Now, always I've considered myself to be an exceptional backpacker. With one sweep of my eyes I take in the topography before me, note the presence of spiny plants or muddy ground, analyze the general difficulty or desirability of a hundred different potential routes, and then quickly come up with the best path. Thing is, along the Tornillo, Cross-Hatch seems always to have anticipated each of my perfect choices...
Even when I can't say why one possible route is superior to another, and choose one path over the other from what seems to me pure whim, inevitably Cross-Hatch has chosen that way before me. Visiting a cactus needing to have its spines examined, I find that Cross-Hatch has had his own reason for circling that cactus, too. Now the river makes a grand loop. Instead of staying right on the sands next to the trickling water I cut across the uplands, even though it's thick with Cat-claw Acacia, Acacia gregii, Cross-Hatch has made the same decision. Later in the day, when the heat is bad and adventurous routes seem less desirable than just trudging unthinkingly along the water's edge, when the same kind of short-cut opportunity offers itself, I choose not to take it. Of course, Cross-Hatch was in the same mood, so I suppose he had been hot and tired, too.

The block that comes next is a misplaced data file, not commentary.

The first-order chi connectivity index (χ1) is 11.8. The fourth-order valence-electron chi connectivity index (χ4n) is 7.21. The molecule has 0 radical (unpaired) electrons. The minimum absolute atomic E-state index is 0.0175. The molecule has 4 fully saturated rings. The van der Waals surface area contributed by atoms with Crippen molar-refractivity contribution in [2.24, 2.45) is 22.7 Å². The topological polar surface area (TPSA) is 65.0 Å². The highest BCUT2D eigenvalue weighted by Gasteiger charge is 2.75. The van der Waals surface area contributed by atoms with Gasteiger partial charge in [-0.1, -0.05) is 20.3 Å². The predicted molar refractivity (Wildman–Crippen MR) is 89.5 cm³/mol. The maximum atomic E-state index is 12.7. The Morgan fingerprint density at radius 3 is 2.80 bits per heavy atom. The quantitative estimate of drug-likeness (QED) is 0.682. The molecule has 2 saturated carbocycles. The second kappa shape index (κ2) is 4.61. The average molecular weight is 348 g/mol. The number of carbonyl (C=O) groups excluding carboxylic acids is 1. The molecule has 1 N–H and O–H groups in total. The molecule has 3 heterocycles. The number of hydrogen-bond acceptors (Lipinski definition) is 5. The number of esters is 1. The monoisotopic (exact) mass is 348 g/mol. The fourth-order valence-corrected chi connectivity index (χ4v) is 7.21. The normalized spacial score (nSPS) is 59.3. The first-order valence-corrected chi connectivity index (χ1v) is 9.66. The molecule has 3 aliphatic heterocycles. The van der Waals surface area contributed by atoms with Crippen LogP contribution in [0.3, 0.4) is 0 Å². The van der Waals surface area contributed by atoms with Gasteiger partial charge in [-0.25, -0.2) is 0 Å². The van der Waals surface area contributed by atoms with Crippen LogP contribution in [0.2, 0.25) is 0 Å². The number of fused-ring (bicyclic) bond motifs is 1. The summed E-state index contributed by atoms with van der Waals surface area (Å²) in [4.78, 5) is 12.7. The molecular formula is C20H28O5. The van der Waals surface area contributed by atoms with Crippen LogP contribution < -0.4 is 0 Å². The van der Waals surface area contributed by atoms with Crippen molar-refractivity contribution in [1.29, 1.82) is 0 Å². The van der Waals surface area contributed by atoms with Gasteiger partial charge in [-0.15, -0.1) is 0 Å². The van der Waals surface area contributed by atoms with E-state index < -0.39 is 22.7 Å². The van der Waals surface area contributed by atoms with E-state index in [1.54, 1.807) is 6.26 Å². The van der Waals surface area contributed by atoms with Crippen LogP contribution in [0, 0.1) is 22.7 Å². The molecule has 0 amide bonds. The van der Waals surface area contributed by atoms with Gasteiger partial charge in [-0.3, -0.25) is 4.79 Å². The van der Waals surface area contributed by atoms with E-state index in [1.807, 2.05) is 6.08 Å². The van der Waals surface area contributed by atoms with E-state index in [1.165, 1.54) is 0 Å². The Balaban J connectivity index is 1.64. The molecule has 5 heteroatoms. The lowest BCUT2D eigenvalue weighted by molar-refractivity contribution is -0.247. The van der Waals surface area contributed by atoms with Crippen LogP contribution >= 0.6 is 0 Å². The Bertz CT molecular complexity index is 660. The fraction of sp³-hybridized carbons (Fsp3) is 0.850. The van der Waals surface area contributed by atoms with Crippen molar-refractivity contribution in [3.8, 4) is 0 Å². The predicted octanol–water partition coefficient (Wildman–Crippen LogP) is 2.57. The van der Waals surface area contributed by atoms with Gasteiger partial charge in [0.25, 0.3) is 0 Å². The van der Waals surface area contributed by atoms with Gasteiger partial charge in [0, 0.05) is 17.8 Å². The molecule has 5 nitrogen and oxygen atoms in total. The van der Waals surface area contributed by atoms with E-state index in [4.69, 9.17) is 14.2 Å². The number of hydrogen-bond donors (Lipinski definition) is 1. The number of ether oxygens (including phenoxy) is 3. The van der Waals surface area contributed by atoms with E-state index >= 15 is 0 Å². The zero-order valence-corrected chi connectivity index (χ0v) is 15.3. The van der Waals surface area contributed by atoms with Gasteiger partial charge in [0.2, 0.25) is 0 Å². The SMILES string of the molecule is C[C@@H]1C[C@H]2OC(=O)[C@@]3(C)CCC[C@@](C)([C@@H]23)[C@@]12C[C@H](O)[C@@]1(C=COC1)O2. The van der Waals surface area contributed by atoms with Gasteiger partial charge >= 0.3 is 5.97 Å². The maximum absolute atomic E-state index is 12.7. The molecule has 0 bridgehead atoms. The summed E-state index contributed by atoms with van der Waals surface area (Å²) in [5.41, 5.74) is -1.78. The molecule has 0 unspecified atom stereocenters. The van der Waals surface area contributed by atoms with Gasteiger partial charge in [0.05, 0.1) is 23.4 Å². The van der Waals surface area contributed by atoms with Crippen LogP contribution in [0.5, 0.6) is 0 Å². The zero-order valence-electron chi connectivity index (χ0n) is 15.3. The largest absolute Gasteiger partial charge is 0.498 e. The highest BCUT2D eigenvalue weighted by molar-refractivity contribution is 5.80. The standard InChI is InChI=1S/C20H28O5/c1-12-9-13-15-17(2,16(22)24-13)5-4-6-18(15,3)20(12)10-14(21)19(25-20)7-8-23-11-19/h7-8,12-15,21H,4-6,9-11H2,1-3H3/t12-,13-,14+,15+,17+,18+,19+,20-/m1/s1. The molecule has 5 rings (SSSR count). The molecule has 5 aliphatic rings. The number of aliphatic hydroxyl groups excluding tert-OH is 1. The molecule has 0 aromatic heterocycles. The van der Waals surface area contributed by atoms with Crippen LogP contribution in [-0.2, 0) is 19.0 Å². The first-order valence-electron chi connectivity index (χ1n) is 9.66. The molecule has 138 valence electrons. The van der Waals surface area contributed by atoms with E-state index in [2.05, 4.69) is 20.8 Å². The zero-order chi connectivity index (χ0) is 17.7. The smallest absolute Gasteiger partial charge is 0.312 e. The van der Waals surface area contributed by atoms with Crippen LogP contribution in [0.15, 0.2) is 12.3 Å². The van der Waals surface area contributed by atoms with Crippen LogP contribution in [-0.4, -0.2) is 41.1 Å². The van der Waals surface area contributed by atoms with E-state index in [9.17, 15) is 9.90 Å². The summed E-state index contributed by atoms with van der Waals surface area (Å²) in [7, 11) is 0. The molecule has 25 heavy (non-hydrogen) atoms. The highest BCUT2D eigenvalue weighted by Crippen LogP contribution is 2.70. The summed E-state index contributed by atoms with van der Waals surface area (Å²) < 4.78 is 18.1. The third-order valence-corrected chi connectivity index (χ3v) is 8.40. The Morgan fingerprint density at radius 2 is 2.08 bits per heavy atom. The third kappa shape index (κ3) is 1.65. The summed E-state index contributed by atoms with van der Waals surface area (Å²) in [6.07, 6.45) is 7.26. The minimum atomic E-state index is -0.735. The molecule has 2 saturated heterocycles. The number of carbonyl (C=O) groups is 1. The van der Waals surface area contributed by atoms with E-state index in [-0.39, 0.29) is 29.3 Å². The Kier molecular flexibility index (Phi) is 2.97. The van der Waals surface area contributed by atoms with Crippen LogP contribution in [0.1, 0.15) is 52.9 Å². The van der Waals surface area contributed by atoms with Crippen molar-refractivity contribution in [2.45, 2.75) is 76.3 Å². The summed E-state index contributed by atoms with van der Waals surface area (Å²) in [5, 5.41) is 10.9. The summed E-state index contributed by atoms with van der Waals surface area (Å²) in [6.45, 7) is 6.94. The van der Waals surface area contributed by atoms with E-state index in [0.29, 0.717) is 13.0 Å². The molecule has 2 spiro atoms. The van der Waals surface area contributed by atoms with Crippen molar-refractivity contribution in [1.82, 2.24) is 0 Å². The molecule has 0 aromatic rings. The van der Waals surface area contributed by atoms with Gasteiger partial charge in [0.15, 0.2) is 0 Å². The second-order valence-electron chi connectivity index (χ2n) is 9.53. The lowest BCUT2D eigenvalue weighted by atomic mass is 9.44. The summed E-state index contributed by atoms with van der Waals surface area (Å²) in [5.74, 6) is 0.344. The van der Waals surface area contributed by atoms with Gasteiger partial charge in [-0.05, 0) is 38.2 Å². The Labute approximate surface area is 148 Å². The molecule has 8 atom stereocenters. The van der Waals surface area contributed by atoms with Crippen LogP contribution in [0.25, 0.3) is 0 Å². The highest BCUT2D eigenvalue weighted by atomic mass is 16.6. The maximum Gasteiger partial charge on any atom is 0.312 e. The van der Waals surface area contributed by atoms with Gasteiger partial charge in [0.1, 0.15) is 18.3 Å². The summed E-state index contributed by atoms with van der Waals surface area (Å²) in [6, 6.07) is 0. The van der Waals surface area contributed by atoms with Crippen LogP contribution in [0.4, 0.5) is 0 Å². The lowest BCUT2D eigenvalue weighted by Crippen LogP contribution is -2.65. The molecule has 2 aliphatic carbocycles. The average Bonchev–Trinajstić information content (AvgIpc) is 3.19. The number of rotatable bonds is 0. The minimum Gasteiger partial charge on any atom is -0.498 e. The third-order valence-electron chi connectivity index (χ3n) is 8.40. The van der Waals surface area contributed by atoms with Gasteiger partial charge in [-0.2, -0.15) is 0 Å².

On any long walk, in one's memory the miles blend together and it's easy to forget whether a particular scene was an hour ago or five hours ago -- or today or day-before-yesterday. It's like being on a ship in the ocean knowing that the ship is going forward but feeling that it's just sitting still. It's almost a kind of meditation.